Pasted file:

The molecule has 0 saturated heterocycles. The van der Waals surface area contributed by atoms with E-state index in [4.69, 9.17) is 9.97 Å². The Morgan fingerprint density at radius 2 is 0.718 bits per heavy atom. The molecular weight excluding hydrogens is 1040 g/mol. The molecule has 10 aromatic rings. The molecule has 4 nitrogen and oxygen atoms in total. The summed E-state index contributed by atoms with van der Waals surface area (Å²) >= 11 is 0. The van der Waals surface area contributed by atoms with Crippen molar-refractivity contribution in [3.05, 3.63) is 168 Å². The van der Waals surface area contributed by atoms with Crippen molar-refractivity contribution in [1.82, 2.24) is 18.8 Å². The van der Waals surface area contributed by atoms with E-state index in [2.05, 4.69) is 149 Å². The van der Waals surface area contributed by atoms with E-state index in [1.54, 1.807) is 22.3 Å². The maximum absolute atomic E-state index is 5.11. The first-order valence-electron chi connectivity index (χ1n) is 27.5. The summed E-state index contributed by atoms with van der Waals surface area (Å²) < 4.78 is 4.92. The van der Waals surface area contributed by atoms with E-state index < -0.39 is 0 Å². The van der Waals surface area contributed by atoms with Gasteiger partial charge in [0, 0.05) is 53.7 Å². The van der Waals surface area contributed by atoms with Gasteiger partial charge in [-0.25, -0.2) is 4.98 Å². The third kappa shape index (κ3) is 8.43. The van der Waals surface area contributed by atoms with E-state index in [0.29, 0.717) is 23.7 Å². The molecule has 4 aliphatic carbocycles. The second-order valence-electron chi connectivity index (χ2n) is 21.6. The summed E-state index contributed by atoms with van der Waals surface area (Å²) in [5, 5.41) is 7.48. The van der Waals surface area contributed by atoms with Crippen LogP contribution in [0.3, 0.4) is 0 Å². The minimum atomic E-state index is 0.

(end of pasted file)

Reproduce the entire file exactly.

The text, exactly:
The molecule has 0 saturated heterocycles. The van der Waals surface area contributed by atoms with E-state index in [4.69, 9.17) is 9.97 Å². The Morgan fingerprint density at radius 2 is 0.718 bits per heavy atom. The molecular weight excluding hydrogens is 1040 g/mol. The molecule has 10 aromatic rings. The molecule has 4 nitrogen and oxygen atoms in total. The summed E-state index contributed by atoms with van der Waals surface area (Å²) >= 11 is 0. The van der Waals surface area contributed by atoms with Crippen molar-refractivity contribution in [3.05, 3.63) is 168 Å². The van der Waals surface area contributed by atoms with Crippen molar-refractivity contribution in [1.82, 2.24) is 18.8 Å². The van der Waals surface area contributed by atoms with E-state index in [2.05, 4.69) is 149 Å². The van der Waals surface area contributed by atoms with E-state index in [1.54, 1.807) is 22.3 Å². The maximum absolute atomic E-state index is 5.11. The first-order valence-electron chi connectivity index (χ1n) is 27.5. The summed E-state index contributed by atoms with van der Waals surface area (Å²) < 4.78 is 4.92. The van der Waals surface area contributed by atoms with E-state index < -0.39 is 0 Å². The van der Waals surface area contributed by atoms with Gasteiger partial charge in [0, 0.05) is 53.7 Å². The van der Waals surface area contributed by atoms with Gasteiger partial charge in [-0.25, -0.2) is 4.98 Å². The third kappa shape index (κ3) is 8.43. The van der Waals surface area contributed by atoms with E-state index in [0.29, 0.717) is 23.7 Å². The molecule has 4 aliphatic carbocycles. The second-order valence-electron chi connectivity index (χ2n) is 21.6. The summed E-state index contributed by atoms with van der Waals surface area (Å²) in [5, 5.41) is 7.48. The van der Waals surface area contributed by atoms with Crippen LogP contribution in [0.3, 0.4) is 0 Å². The minimum atomic E-state index is 0.